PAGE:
is littered with innovative, scandalous writers who happened to be homosexual, so it’s downright peculiar that most contemporary gay writers are so yawn-inducingly provinicial and ordinary. Blame editors and critics, blame the neo-conservatism sweeping gay-centric culture, but don’t blame the writers, because, on rare occasion they’re just as daring and fresh as they were pre-Stonewall. For example, here are four wild, skillful young writers who are just now storming the publishing houses, not to mention helping put the literature back in “gay literature.”
Mark Ewert is a writer, actor and artist living in San Francisco. He has starred in a number of films, including Gus Van Sant’s Four Naked Boys and a Gun, Sadie Benning’s Flat Is Beautiful, and GB Jones’s The Lollipop Generation. “A Boy for Bill Burroughs” is excerpted from his memoir-in-progress, Guileless, which chronicles Ewert’s romances with a number of notable cultural figures, including Burroughs, Allen Ginsberg, Michael Alig, Gus Van Sant and others.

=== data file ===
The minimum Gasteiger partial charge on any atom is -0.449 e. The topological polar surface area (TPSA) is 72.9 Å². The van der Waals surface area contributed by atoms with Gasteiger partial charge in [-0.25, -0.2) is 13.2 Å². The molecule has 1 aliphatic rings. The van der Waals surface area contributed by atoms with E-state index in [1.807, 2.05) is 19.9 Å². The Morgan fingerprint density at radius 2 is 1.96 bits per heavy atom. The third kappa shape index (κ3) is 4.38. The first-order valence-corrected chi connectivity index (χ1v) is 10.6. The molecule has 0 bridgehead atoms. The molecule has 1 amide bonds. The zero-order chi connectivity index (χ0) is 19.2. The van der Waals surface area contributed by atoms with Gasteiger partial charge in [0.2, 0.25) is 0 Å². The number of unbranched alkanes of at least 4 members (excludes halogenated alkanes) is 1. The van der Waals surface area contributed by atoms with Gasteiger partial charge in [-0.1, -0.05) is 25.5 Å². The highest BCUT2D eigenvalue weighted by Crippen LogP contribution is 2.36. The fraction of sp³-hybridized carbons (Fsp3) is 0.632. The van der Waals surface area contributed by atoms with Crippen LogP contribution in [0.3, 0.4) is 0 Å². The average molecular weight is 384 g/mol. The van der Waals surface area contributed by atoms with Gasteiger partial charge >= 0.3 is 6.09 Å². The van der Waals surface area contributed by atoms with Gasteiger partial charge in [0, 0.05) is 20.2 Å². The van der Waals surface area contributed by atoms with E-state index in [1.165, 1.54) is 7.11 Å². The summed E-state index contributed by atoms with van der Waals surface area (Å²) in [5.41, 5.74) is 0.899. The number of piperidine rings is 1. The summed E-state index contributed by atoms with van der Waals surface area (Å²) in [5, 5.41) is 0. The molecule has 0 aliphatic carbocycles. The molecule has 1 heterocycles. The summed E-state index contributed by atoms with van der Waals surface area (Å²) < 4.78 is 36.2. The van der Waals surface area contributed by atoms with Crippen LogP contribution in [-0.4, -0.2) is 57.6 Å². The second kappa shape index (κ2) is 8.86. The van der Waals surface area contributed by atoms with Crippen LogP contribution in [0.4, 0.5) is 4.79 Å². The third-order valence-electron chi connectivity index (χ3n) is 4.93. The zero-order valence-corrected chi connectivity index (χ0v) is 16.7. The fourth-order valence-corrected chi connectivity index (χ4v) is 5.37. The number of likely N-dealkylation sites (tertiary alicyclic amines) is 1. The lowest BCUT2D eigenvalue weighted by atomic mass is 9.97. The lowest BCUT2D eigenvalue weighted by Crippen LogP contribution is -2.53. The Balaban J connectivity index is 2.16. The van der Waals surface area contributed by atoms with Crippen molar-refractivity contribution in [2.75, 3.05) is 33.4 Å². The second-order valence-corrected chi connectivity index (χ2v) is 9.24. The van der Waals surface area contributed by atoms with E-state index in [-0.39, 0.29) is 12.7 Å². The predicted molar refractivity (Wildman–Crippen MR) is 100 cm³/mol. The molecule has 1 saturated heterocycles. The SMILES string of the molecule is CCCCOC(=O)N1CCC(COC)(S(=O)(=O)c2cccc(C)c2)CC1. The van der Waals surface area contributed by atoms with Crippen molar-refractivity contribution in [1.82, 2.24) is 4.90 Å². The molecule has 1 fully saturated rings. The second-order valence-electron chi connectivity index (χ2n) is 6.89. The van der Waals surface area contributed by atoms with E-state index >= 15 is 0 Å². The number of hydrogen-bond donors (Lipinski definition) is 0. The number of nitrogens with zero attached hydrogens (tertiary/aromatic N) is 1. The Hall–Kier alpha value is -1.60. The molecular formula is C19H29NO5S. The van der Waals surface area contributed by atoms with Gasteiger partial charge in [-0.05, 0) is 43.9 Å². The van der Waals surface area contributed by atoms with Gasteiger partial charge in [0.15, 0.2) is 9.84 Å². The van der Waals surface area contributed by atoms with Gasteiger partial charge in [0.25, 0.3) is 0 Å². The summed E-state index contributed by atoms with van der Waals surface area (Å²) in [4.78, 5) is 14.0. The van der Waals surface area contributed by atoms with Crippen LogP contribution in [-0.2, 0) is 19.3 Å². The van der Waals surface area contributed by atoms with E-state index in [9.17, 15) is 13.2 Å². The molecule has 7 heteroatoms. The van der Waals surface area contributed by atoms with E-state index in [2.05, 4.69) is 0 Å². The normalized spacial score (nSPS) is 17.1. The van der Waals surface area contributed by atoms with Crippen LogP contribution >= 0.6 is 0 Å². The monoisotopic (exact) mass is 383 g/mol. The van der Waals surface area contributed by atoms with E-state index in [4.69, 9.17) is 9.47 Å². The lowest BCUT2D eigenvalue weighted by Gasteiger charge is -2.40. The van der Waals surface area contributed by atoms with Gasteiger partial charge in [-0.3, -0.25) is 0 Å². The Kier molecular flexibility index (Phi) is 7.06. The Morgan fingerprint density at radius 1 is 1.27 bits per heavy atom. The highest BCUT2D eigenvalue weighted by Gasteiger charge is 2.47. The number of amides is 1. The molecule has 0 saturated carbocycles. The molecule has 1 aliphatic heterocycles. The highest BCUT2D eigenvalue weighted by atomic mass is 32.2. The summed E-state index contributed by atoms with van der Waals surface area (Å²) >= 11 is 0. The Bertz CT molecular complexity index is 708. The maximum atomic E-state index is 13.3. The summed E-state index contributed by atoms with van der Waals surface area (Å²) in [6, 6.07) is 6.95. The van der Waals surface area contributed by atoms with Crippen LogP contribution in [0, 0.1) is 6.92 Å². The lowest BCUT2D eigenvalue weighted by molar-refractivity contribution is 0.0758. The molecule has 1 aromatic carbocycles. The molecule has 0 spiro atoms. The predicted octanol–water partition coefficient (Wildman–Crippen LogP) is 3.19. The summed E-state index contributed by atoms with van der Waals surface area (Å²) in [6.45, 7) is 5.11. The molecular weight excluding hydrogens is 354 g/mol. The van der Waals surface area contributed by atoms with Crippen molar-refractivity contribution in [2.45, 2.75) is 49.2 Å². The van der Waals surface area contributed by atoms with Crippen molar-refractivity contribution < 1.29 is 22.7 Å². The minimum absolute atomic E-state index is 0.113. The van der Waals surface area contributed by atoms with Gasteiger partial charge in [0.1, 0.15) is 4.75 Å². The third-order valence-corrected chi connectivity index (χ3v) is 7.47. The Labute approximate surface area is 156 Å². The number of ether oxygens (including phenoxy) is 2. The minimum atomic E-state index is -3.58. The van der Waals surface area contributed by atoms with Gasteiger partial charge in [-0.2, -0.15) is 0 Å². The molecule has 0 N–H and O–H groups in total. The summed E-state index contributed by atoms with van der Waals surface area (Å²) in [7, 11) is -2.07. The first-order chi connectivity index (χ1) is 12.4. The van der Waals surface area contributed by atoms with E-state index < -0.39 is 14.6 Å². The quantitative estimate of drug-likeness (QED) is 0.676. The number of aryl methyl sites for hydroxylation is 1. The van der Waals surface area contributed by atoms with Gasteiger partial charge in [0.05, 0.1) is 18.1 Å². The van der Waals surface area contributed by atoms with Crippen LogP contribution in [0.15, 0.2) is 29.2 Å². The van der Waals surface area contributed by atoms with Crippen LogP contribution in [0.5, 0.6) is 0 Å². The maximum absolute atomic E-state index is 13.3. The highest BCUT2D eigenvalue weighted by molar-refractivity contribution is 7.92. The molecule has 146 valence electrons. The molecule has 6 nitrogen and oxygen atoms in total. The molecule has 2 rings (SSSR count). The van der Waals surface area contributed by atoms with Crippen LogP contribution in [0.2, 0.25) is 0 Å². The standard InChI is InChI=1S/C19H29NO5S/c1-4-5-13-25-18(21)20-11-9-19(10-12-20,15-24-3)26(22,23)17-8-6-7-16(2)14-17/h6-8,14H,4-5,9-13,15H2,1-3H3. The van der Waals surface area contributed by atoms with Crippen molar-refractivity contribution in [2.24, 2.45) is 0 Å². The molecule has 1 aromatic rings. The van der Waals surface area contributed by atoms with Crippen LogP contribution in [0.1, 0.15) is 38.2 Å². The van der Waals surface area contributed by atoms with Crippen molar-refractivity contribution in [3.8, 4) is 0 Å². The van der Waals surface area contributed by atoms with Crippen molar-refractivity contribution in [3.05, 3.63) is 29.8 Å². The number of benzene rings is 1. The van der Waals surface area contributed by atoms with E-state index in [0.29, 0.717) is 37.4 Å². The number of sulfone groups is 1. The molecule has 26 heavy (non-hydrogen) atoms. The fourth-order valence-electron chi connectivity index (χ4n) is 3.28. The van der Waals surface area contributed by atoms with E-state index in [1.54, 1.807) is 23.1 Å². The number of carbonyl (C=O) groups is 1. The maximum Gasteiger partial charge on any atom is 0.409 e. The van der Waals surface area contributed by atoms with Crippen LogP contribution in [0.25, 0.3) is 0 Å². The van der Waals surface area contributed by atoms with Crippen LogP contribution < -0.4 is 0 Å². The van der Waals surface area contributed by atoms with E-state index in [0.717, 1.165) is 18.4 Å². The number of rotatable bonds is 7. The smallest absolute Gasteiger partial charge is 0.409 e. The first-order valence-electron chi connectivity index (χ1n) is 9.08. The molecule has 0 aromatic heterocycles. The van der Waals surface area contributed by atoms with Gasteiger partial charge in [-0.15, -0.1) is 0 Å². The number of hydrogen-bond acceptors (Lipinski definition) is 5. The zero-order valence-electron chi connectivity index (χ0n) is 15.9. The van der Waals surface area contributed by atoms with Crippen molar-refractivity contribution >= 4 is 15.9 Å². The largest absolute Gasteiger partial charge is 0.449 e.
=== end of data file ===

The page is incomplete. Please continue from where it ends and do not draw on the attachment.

Scott Heim has published two widely acclaimed novels, Mysterious Skin and In Awe. He lives in New York City, and is currently at work on his third novel, We Disappear.
Brian Pera is a novelist and short story writer based in Memphis, Tennessee. His first novel, Troublemaker, will be published next year.
Terminator caused a minor sensation when, at the age of sixteen, he sold his first novel. Now eighteen, his work has been championed by Mary Gaitskill, Tobias Wolff, Bruce Benderson and others. Currently living in San Francisco, he also writes regularly on music for the New York Press. His as-yet-untitled novel is scheduled to be published next year. “Natoma Street,” written when he was fifteen, is one of his earliest stories.